CommercialTribe has the opportunity to help a wide range of organizations build world-class onboarding, and to identify the broad traits that these approaches share. Generally, we advise clients to focus on three aspects of the approach when revising or planning for onboarding: eliminating the idea of a “program,” building a cadence and adopting practice.

The Traits of Winning Approaches

world-class onboarding programsWhat makes for a winning onboarding approach? As HubSpot’s Andrew Quinn shared, it depends. Generally, the true differences made by a great program are a reduction in time to productivity and an improvement to the productivity of each new hire.

When looking at programs that reach these goals, we found that world-class onboarding programs do not use one time programs, and instead extend learning beyond a set period of time and through a rep’s tenure.

The first rule of onboarding at a world-class organization is that you do not talk about onboarding. Instead, you onboard perpetually. Best-in-class onboarding extends far beyond the first 3 months, continuing through a rep’s tenure and updating as new releases, messages, or skills are introduced. The dynamo of new information forever spins, and reps are always learning.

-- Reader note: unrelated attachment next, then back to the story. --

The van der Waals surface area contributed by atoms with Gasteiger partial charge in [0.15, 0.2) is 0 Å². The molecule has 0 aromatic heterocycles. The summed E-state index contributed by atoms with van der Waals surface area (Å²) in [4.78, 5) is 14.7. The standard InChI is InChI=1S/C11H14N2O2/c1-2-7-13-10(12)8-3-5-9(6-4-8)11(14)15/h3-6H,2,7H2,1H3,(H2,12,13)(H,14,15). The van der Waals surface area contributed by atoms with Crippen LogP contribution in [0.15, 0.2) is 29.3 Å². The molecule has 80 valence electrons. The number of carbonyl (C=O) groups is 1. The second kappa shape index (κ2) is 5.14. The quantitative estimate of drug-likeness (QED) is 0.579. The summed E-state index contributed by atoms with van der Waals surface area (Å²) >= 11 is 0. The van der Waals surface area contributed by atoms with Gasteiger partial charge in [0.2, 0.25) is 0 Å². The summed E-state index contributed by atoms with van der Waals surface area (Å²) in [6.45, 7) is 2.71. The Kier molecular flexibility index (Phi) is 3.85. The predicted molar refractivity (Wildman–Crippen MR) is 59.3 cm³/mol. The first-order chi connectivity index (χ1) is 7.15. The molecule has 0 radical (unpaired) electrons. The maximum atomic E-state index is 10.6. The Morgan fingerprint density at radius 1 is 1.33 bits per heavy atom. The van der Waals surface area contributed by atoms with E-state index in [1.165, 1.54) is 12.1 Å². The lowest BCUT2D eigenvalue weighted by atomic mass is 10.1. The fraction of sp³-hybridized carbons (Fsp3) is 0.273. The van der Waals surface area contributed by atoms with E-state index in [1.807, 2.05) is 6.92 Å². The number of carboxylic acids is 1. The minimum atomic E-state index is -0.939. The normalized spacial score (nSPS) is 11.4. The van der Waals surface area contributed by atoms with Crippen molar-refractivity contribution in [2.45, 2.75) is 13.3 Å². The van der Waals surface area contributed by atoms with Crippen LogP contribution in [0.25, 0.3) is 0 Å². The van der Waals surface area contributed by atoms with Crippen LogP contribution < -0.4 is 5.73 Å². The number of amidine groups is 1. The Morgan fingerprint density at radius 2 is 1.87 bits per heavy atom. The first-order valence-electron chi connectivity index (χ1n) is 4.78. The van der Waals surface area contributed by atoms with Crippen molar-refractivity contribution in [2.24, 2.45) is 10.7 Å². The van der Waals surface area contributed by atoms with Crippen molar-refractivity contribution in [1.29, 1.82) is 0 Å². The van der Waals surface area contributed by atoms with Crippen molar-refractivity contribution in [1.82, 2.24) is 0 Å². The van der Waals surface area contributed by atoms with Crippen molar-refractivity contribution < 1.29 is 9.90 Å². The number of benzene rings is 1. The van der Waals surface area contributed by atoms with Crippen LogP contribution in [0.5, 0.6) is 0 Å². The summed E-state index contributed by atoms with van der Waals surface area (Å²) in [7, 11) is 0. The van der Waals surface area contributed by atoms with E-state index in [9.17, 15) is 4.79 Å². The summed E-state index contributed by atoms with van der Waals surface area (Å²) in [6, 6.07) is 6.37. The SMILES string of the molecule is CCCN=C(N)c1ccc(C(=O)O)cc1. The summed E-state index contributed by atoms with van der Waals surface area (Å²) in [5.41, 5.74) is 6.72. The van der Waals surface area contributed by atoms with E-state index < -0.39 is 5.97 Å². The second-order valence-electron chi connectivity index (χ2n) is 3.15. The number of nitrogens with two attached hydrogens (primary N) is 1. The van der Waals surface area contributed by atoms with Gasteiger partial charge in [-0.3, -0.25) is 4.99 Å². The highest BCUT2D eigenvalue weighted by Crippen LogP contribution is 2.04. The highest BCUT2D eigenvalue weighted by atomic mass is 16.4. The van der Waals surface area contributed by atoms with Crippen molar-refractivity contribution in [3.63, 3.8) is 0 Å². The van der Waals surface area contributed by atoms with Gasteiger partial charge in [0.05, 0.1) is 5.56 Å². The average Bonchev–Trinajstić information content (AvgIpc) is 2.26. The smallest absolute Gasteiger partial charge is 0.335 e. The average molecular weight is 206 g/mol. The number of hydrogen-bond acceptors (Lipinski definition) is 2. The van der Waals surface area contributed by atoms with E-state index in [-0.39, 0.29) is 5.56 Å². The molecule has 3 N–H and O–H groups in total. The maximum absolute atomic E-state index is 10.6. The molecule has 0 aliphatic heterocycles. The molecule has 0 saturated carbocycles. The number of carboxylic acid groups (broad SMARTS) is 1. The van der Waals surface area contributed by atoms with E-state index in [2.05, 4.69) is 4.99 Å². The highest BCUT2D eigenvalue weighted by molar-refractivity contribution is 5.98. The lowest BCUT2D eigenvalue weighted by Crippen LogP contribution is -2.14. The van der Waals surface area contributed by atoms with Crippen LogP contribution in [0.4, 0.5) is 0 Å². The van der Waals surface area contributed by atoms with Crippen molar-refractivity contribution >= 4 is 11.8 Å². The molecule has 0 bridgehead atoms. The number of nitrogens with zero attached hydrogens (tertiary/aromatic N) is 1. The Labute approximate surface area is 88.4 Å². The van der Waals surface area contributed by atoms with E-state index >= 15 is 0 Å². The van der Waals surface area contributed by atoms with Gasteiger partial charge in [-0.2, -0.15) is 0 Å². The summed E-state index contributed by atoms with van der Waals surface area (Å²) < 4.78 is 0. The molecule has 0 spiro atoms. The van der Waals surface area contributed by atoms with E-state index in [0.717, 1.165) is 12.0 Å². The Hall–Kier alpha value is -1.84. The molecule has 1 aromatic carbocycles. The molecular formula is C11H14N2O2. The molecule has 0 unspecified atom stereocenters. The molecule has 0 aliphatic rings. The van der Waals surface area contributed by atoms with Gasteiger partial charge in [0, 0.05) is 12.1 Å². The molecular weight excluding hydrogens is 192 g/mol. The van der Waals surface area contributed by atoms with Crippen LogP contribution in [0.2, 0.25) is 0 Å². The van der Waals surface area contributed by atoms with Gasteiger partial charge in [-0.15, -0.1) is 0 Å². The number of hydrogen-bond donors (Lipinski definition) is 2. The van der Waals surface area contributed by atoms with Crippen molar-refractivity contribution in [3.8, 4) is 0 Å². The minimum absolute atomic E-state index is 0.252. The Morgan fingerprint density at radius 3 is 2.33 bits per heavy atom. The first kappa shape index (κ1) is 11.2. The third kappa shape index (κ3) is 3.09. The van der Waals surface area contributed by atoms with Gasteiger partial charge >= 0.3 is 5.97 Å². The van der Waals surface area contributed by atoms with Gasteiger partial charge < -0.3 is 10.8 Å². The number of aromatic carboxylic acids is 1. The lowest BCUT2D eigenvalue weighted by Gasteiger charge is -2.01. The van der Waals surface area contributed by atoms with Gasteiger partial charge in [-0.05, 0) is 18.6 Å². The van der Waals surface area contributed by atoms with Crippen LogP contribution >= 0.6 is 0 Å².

When a world-class organization brings on a group of new hires, they certainly still put them through a few days or weeks of accelerated learning, but the program does not stop there. Even as they graduate out and reach full ramp, reps are engaging with small, medium, and large forms of learning, with ample time to practice.

No longer does enablement have to hand off learning to sales, nor does sales have to guess at the experience or ability of new hires and their impact on goal.

World-class onboarding programs base learning on a cadence of mixed learning approaches and touchpoints.

Mixing up the learning approach, from varying the length of time reps spend learning to the actual method of viewing and practicing content, ensures that reps continually engage and remain sharp. World-class programs do not rely on a single “bootcamp” or program to stand as a frontloaded source of rep learning. Instead, they break learning into individual elements – certification, quick spotchecks on knowledge, simple watch and respond exercises – and execute these strategically across the year.

Instead of spending two weeks in bootcamp and 30 minutes in coaching each month, reps spend minutes each day, week, and month perfecting a broad range of content – all while selling.

World-Class Onboarding Programs Incorporate Practice

World-class onboarding programs are cultures of practice. Simply put, practice becomes the single-most important element in the ongoing learning of reps, and these organizations encourage and enable their reps to practice.